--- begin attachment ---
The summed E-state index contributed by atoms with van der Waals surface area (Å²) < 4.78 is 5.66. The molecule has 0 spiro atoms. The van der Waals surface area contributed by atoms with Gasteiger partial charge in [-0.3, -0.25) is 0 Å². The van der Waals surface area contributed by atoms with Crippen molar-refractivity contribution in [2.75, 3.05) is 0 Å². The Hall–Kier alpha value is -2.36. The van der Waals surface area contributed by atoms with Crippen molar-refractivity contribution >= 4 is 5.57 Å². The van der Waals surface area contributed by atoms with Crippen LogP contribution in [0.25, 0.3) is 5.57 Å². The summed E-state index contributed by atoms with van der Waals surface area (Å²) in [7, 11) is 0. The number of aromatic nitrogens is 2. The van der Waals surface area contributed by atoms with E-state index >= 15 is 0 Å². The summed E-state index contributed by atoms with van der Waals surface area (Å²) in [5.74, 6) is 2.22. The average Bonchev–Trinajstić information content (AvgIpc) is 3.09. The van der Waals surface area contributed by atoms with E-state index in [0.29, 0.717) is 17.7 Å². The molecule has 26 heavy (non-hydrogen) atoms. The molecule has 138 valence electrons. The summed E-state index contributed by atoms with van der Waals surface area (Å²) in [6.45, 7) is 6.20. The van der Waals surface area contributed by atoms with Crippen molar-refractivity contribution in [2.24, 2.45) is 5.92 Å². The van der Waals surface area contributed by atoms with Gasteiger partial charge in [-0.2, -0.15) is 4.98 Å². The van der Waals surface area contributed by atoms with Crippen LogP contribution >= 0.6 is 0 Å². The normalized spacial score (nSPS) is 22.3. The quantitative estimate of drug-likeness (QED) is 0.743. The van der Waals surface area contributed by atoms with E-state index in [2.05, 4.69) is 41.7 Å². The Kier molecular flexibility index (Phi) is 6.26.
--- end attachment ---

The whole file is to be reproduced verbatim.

The summed E-state index contributed by atoms with van der Waals surface area (Å²) < 4.78 is 5.66. The molecule has 0 spiro atoms. The van der Waals surface area contributed by atoms with Gasteiger partial charge in [-0.3, -0.25) is 0 Å². The van der Waals surface area contributed by atoms with Crippen molar-refractivity contribution in [2.75, 3.05) is 0 Å². The Hall–Kier alpha value is -2.36. The van der Waals surface area contributed by atoms with Crippen molar-refractivity contribution >= 4 is 5.57 Å². The van der Waals surface area contributed by atoms with Crippen LogP contribution in [0.25, 0.3) is 5.57 Å². The summed E-state index contributed by atoms with van der Waals surface area (Å²) in [7, 11) is 0. The number of aromatic nitrogens is 2. The van der Waals surface area contributed by atoms with E-state index >= 15 is 0 Å². The summed E-state index contributed by atoms with van der Waals surface area (Å²) in [5.74, 6) is 2.22. The average Bonchev–Trinajstić information content (AvgIpc) is 3.09. The van der Waals surface area contributed by atoms with E-state index in [0.29, 0.717) is 17.7 Å². The molecule has 26 heavy (non-hydrogen) atoms. The molecule has 138 valence electrons. The summed E-state index contributed by atoms with van der Waals surface area (Å²) in [6.45, 7) is 6.20. The van der Waals surface area contributed by atoms with Crippen molar-refractivity contribution in [2.24, 2.45) is 5.92 Å². The van der Waals surface area contributed by atoms with Gasteiger partial charge in [-0.2, -0.15) is 4.98 Å². The van der Waals surface area contributed by atoms with Crippen LogP contribution >= 0.6 is 0 Å². The normalized spacial score (nSPS) is 22.3. The quantitative estimate of drug-likeness (QED) is 0.743. The van der Waals surface area contributed by atoms with E-state index in [2.05, 4.69) is 41.7 Å². The Kier molecular flexibility index (Phi) is 6.26.